Paul Krugman writes:
It wasn’t until the Arabs invented Arabic numerals that the liquidity trap became a possibility.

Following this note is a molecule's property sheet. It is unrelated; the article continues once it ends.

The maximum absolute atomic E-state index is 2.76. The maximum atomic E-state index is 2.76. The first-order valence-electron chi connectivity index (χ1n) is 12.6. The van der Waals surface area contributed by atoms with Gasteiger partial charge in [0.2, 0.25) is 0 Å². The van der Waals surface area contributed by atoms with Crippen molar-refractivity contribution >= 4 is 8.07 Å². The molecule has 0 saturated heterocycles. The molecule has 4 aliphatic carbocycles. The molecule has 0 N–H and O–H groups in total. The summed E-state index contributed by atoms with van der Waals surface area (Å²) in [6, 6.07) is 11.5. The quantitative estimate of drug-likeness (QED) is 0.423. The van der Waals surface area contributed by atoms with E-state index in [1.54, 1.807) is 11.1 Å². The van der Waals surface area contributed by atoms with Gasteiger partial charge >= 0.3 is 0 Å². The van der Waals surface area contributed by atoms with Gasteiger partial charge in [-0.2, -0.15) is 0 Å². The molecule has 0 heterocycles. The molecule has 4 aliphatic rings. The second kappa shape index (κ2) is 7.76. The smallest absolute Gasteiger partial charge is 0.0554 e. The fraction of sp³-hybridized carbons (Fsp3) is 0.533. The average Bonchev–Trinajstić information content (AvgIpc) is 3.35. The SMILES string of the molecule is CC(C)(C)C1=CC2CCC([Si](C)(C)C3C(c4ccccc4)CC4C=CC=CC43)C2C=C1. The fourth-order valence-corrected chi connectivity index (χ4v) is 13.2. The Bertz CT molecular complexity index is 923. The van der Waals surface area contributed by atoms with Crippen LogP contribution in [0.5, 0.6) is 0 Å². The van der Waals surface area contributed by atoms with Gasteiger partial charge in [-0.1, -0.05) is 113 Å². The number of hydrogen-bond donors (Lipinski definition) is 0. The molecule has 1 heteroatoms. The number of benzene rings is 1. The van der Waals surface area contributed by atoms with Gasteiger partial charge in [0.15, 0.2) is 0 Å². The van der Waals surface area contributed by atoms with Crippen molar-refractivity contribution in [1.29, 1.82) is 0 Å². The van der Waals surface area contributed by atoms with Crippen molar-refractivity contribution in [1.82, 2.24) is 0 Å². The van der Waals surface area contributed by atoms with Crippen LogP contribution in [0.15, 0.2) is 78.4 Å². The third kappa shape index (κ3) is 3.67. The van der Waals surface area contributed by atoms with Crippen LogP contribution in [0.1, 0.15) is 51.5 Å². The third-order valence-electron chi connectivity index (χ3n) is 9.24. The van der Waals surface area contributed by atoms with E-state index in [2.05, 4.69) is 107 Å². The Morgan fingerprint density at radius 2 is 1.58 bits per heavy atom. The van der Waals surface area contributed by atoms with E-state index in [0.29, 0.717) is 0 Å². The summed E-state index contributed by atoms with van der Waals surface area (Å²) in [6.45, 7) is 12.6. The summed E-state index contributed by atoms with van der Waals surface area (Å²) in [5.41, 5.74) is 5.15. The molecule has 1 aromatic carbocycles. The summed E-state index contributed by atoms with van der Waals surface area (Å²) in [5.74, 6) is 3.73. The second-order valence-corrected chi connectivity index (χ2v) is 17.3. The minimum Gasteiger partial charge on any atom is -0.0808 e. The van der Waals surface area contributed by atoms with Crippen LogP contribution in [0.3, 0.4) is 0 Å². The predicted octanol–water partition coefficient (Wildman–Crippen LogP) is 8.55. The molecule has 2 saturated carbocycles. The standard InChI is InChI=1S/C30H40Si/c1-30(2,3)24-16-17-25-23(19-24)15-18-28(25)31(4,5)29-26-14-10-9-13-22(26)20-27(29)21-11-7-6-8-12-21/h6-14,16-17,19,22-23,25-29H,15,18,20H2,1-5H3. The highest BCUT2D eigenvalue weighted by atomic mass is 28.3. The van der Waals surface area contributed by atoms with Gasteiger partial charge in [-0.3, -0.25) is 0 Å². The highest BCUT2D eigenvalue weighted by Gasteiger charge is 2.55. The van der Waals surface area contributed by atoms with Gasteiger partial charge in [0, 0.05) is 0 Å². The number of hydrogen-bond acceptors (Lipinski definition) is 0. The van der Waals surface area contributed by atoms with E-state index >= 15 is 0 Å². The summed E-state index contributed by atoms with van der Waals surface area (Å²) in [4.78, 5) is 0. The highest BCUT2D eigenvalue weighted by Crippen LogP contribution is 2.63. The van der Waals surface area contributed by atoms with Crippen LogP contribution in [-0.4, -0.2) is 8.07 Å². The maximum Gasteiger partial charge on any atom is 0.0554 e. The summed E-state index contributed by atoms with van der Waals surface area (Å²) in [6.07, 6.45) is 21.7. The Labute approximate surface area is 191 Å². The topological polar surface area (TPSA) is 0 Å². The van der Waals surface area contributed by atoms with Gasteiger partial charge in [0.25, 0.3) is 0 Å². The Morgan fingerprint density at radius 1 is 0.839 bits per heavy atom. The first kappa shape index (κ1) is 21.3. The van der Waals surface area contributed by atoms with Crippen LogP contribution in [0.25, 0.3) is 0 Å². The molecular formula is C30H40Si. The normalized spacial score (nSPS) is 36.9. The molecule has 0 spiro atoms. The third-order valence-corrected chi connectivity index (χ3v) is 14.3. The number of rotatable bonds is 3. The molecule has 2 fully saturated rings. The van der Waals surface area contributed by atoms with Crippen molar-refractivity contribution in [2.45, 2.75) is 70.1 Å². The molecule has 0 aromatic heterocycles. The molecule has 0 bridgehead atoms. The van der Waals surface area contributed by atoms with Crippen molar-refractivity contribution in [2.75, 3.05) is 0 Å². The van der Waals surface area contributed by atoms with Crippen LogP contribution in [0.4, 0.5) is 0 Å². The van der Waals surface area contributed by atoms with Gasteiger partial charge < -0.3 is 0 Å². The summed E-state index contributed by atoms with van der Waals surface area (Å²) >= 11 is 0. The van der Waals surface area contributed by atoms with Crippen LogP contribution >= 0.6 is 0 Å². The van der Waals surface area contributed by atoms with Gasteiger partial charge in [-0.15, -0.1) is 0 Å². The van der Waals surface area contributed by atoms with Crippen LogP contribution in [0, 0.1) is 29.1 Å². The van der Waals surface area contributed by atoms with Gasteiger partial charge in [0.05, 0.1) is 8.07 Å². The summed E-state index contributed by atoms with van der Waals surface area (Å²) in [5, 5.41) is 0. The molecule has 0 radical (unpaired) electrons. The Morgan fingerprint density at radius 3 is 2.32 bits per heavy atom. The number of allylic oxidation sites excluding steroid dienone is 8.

Very erudite, very intellectual, very historically astute. But is it true? The liquidity trap describes a point at which a central bank’s infusion of cash into an economy fails to stimulate the economy because returns are already so low that people prefer to hoard cash. (Feel free to elaborate on, or correct, my amateurish description.) I’m very happy with the idea that the concept of zero has to predate economic behavior that worries about (sub)zero returns, but I would have thought economists would think it’s the actual existence of zero, not the concept of it, that drives the liquidity trap.